4. Excellent Robert. I always wonder why more people don't go this route. Small sailboats so seldom need reserve power that any kind of gasoline engine, no matter how small, seems way overkill. Not to mention way too much maintenance headaches, noise, and smell. I hate small gasoline engines anyway, but on a sailboat seems it completely ruins the whole esthetic without much added benefit. Maybe a just sense of security.

    I didn't read back far enough to see the details on your motor. I have a 24volt saltwater version that's now 6 years old. It has never needed a tune up or winterizing or cleaning of fuel tank or carburator. With two 12v batteries it has pushed two people and all our gear all day long at 4.5 knots, hull speed, and still had charge left at sundown. If you only need yours to get to and from the launch, and to run for shore to duck into a sheltered cove in a pinch, you'll never have to worry, certainly not with two batteries anyway.

    Great job.

  5. Cheers Barry, I really value your perspective.

  6. Would love to go down the electric path. Have concerns about longevity (and reliability) of batteries that are rarely used. Petrol, for all its faults, is just so darned reliable & convenient for the occasional user. Thoughts? Experiences?

  7. G'day AJ, in my case I hope that hooking up the charger from time to time will be less irksome than flushing the outboard after each sail, and making sure the fuel is topped up, and the machine is serviced. Although as I've said, there will be times when I do use the outboard.
    The right battery charger should make it easy. I've bought a small multi-stage job which lets me know what's going on...
    But it all does take some extra work to make an easily dismountable inboard.
    We had a rechargeable rotary mower for years to do a little lawn, and it was a similar battery, and it just lived near a powerpoint, and was never any trouble even after months of not being used. The battery outlasted the switching components- I guess we had it for ten years.

  8. The only real advantage I find to gas engines is the quick "recharge". You can get fuel almost anywhere, and it only takes a minute to refill the tank. The batteries currently available take hours to recharge. In practice, this is only a problem if you spend several days away from civilization and/or use auxiliary power enough to drain them, unless you plan occasional overnight stops at marina slips to recharge. If you take weeklong trips in remote areas with only brief stops to resupply, and use a motor frequently, a gas engine has a clear advantage.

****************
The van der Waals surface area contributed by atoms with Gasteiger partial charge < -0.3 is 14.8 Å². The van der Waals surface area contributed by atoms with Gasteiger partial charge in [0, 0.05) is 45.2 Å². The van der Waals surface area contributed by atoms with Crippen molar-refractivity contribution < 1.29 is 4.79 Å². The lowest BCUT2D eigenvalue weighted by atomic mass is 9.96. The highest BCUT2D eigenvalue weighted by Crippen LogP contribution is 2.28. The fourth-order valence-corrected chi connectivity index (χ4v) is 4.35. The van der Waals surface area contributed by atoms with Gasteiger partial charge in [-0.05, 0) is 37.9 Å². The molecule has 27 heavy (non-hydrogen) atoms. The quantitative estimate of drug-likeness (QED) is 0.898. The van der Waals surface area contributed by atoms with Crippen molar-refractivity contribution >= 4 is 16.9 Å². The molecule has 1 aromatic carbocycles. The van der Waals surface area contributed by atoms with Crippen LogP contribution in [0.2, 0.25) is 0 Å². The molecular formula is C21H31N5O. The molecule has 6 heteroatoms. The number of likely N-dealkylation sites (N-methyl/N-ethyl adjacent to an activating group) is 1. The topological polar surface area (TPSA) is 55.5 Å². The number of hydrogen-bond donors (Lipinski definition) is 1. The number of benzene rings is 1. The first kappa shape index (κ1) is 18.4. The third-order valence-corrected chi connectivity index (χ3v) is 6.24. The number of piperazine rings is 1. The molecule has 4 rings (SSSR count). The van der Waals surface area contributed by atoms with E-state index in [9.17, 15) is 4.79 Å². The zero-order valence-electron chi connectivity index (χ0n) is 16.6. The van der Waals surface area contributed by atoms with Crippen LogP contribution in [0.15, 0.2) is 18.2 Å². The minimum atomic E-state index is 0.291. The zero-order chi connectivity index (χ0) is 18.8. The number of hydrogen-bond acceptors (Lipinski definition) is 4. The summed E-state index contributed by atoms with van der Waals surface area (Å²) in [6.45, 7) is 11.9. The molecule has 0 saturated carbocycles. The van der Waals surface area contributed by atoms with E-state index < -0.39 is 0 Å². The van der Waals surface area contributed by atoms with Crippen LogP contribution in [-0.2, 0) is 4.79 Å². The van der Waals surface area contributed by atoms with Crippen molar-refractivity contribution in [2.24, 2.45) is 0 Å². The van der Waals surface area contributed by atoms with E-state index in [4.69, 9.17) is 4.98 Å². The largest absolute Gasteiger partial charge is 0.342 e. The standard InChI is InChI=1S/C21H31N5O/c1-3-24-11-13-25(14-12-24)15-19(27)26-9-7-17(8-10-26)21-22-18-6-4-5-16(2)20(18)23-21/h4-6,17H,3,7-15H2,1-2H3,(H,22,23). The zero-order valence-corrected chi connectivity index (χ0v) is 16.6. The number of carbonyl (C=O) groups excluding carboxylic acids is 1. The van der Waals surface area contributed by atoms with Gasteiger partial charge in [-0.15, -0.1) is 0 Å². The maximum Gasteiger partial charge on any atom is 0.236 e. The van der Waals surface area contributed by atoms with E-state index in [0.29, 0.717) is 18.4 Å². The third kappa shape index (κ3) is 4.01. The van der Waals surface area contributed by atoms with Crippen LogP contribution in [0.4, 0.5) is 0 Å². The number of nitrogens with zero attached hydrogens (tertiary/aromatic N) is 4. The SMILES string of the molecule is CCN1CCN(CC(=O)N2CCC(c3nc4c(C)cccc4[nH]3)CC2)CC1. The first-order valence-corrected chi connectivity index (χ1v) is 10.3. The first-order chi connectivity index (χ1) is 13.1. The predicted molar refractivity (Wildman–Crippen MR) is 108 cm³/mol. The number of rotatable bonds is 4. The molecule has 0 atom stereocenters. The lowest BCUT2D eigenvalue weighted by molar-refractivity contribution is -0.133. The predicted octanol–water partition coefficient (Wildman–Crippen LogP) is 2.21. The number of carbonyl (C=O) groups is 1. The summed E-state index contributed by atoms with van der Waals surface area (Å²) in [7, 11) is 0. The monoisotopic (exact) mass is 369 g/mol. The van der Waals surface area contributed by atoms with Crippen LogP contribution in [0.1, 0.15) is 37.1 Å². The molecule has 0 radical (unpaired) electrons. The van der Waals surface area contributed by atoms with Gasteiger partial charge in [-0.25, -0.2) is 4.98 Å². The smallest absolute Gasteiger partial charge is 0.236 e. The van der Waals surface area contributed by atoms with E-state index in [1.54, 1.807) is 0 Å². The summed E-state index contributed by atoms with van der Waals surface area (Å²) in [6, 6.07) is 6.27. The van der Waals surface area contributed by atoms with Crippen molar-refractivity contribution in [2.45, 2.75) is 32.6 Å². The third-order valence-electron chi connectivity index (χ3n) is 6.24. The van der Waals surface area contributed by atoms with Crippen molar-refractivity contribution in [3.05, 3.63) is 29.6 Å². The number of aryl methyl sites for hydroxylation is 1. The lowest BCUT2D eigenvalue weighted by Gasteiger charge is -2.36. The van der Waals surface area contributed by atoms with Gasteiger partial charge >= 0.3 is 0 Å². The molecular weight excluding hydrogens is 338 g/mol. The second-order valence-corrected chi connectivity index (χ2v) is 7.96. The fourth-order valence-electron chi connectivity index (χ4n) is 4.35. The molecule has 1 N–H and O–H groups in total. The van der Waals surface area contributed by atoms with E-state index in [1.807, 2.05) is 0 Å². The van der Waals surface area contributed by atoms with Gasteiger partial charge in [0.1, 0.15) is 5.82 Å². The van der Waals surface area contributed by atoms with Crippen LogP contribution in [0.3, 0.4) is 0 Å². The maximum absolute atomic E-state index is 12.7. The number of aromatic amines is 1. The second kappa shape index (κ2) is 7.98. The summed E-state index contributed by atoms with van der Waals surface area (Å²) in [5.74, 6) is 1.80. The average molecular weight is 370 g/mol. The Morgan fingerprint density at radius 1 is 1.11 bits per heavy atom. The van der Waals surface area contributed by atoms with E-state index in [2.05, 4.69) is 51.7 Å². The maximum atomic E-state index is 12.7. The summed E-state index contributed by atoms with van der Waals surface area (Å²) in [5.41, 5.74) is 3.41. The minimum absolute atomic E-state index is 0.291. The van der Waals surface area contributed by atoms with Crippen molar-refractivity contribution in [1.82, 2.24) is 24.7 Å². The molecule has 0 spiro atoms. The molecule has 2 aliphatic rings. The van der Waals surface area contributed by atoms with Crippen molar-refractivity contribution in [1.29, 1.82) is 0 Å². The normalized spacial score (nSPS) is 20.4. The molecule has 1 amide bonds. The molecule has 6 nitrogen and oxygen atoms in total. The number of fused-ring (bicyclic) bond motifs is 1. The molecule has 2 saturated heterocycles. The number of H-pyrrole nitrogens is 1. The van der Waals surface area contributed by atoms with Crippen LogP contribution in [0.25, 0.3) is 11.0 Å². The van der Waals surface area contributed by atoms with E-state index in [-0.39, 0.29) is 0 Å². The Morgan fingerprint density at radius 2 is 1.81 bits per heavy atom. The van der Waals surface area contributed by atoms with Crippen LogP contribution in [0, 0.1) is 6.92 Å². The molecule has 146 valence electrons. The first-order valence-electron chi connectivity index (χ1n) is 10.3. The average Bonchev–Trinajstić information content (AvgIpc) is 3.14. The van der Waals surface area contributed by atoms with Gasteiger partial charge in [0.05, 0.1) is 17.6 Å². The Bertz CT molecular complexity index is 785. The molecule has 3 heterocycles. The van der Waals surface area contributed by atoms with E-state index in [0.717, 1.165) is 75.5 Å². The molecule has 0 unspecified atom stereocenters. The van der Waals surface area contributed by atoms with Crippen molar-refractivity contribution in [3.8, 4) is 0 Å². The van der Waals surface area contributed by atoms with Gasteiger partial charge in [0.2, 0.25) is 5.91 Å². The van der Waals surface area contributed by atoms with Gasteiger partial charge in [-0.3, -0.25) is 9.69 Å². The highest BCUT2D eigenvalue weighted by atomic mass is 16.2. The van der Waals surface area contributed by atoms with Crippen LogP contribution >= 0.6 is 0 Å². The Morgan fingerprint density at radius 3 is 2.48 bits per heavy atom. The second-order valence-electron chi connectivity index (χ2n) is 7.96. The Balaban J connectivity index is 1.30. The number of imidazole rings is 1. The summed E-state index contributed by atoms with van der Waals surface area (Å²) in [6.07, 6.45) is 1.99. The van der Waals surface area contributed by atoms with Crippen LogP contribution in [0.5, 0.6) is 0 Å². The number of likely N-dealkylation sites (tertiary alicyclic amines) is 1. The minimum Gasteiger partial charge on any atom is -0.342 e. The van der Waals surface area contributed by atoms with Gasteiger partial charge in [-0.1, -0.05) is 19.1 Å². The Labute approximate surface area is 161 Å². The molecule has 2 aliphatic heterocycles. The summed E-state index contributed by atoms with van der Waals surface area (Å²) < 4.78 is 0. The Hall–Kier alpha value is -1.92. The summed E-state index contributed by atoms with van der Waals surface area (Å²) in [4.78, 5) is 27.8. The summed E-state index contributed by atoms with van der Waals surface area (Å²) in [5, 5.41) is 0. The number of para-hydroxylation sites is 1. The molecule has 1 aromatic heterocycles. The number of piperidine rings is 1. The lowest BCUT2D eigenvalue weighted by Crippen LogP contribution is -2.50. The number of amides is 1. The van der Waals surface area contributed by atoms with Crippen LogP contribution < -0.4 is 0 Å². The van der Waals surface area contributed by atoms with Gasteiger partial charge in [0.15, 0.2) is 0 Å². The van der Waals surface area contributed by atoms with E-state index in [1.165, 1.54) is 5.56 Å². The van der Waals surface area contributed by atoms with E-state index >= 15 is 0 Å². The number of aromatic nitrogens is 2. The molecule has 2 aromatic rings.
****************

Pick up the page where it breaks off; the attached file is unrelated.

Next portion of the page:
Aside from esthetics, where electric systems shine is reliability. If you're like me - mechanically challenged, rarely take trips longer than a couple of days, and rarely use a motor - an electric motor is a more practical choice. You never have to wonder how many pulls it will take to start (or if it will start at all), and it never needs any maintenance. You just flip a switch and it goes, every time. That can be really critical when you suddenly find yourself in a tight spot and need instant power.

    Gas engines are so complex, vulnerable to so many problems, needing regular care and maintenance to stay reliable, I often wonder if we don't feel safer with them simply because they're so familiar. "The devil you know . . . "

    Robert, I'll be interested to hear your thoughts after this season or the next, since it sounds like you'll be using both for a while.

  9. Barry that is nicely expressed, but for me until now it has been about having 'belt and braces' until I felt confident in my work! So if I have a chance to sail this week, it will be without the outboard hanging off the back. Last time I hardly used any measurable power at all....and my 5hp is overkill in the weight department.
    Incidentally, I took the time to explore your blog more thoroughly to-day, and find myself much the better for it. You have a breadth of perspective that I engage very happily with.
    For my other reader, Barry's 'Melonseed' (and thoughtful other things) blog is now on my blog list and i do most heartily recommend it.